Walk Now for Autism Speaks

Walk Now for Autism Speaks

By Kathryn M. D’Imperio

April is Autism Awareness month, reminding us to do what we can to support those affected by autism. Autism Speaks is the leading autism science and advocacy organization that focuses on funding research to learn more about the causes, prevention and treatments for autism. The organization also works to raise awareness of autism spectrum disorders while advocating for needs of those with autism as well as their families. A team of dedicated volunteers works together to organize the Walk Now for Autism Speaks Lehigh Valley event. Yvonne Hensinger leads the committee, and many committee members have assisted with the walk for numerous years, holding different
lead roles.

Walking for a cause brings together thousands for a common goal, working as a team to make a real difference. This year on the evening of April 25th, the 8th Annual Lehigh Valley Walk Now for Autism Speaks event kicks off to help a great cause and inspire some fun for the many participants doing their part.

“We are dedicated to funding global biomedical research into the causes, prevention and treatments for autism: to raise public awareness about autism and its effects on individuals, families and society; and to bring hope to all who deal with the hardships of this disorder,” says Walk & Events Director Melissa Zavorksi. “We are committed to raising funds necessary to support these goals.”

The Lehigh Valley walk first came to exist shortly after the Barbarics family of Alburtis participated in Philadelphia’s first Walk Now for Autism event at the Philadelphia Zoo. After learning their young son Blake had autism, Karen and Bill Barbarics took him to the walk in Philly. “It was the one day we needed,” says Karen Barbaric. “We took our son there, and he fit in. For the first time in a long time, I didn’t feel alone.”

When Blake’s parents discovered no walk for autism currently existed in the Lehigh Valley, Karen Barbaric contacted the national organization Autism Speaks about starting one.

“I found out it was a grass-roots effort,” she says. “It takes a community to build a walk.”

Inspired, she found 10 committed people and started the walk in the Valley.  Karen continues to be involved in the walk year after year through her team “Blake and Jack
Strike Back.”

“At an Autism Speaks walk, everyone is accepted,” says Zavorksi, who enjoys her involvement in directing the walks. “Some of our families are challenged with doing simple tasks, such as taking their child to dinner or to a play date. At our walk, everything and anything goes. We do our best to accommodate families by offering plenty of activities with little wait time and also some quiet areas if their children should need some down time. We have a resource fair where parents can meet with local service providers to gain information as well.”

The event has grown in leaps and bounds since the first one eight years ago. Last year’s event saw 10,000 walkers and this year’s walk is expected to be even bigger.

“Every year we have had more and more walkers attend our walk,” says Zavorksi. “We have moved it to Dorney Park to better accommodate our teams. This year we are hosting our first-ever evening walk, which will feature a staggered walk start to allow all teams to choose their walking time.”

The Autism Speaks organization, its volunteers and fundraising participants for the walk have done tremendous work in raising funding for their cause. Last year, they raised nearly half a million dollars in the Lehigh Valley alone. Additionally, Autism Speaks has funded the Autism Treatment Network at The Children’s Hospital of Philadelphia (CHOP) as well as many Baker Summer grants in the area thanks to these funds.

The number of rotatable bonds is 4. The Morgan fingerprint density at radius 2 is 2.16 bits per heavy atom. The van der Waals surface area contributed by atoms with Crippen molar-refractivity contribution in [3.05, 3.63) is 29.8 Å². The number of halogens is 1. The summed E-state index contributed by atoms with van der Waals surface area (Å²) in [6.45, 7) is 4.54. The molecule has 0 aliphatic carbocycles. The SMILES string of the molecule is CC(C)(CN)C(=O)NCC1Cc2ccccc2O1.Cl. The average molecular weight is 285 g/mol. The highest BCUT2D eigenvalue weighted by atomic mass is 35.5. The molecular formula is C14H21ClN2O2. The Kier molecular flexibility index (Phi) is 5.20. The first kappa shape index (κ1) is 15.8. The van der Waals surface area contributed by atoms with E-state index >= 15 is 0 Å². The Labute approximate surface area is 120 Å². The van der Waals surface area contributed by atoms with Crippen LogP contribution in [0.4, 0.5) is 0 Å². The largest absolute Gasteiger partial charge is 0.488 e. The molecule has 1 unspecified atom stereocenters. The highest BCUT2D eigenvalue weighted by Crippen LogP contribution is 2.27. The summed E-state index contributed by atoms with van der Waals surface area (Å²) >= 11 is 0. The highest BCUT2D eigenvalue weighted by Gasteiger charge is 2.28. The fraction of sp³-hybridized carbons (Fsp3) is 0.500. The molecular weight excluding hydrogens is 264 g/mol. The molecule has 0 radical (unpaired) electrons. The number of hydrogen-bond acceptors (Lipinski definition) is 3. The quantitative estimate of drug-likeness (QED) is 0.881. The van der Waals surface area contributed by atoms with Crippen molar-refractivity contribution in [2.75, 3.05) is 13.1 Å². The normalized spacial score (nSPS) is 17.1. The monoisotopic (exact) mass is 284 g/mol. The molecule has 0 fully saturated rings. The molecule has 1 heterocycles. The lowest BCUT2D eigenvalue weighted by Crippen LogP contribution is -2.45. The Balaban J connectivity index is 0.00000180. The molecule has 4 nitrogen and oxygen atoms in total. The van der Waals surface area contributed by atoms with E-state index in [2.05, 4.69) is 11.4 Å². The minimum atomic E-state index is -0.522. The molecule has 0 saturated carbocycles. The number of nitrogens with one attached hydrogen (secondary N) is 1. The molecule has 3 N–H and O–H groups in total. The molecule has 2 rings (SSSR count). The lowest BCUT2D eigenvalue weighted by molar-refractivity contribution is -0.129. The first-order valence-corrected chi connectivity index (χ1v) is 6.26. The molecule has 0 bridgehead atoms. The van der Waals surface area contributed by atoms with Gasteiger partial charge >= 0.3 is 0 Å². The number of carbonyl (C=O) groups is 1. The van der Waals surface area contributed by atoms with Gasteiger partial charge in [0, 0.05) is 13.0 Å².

The top sponsor for 2014’s Walk Now for Autism Speaks event is Air Products. The organization also thanks Vinart Dealerships (Lehigh Valley Acura, Honda, Hyundai), Josh Early Candies and Valley Preferred for their continued support, plus everyone who has contributed funding and time in support of the cause.

“Being a walk director for Autism Speaks allows me to work directly with families impacted by our mission,” Zavorski says. “I am able to celebrate their children’s achievements with them and listen to the families when the times are tough. So many of our families possess strength, warmth and compassion for life. When you work for Autism Speaks, you don’t have a job, you have a calling.”

The 8th Annual Lehigh Valley Walk Now for Autism Speaks event takes place Friday, April 25 at Dorney Park rain or shine. Registration and the resource fair take place from 5 to 8 p.m. and the event features a staggered start this year, so participants will be arriving between 5:30 and 8 p.m. For more information, please see walknowforautismspeaks.org/Lehighvalley and autismspeaks.org.


Families in the United States are learning of a child having an autism spectrum disorder at an alarming rate of one new diagnosis every 11 minutes. Each child’s diagnosis can mean something different for the family, varying from one to the next according to where their child falls on the spectrum. The most common difficulties faced by those with some degree of autism include trouble with social interaction, difficulty with communication, some level of intellectual disability, attention difficulties, trouble with motor coordination, and repetitive behaviors. Health issues may also be present. Some kids impacted by autism may be very high functioning with few, if any, pronounced issues, and in fact, some with autism spectrum disorder may have exceptional talents in math, art, music and visual skills. Others may need constant care and assistance. This serious developmental disorder continues its rapid growth in our country, requiring greater efforts to bring new research and funding into the picture.


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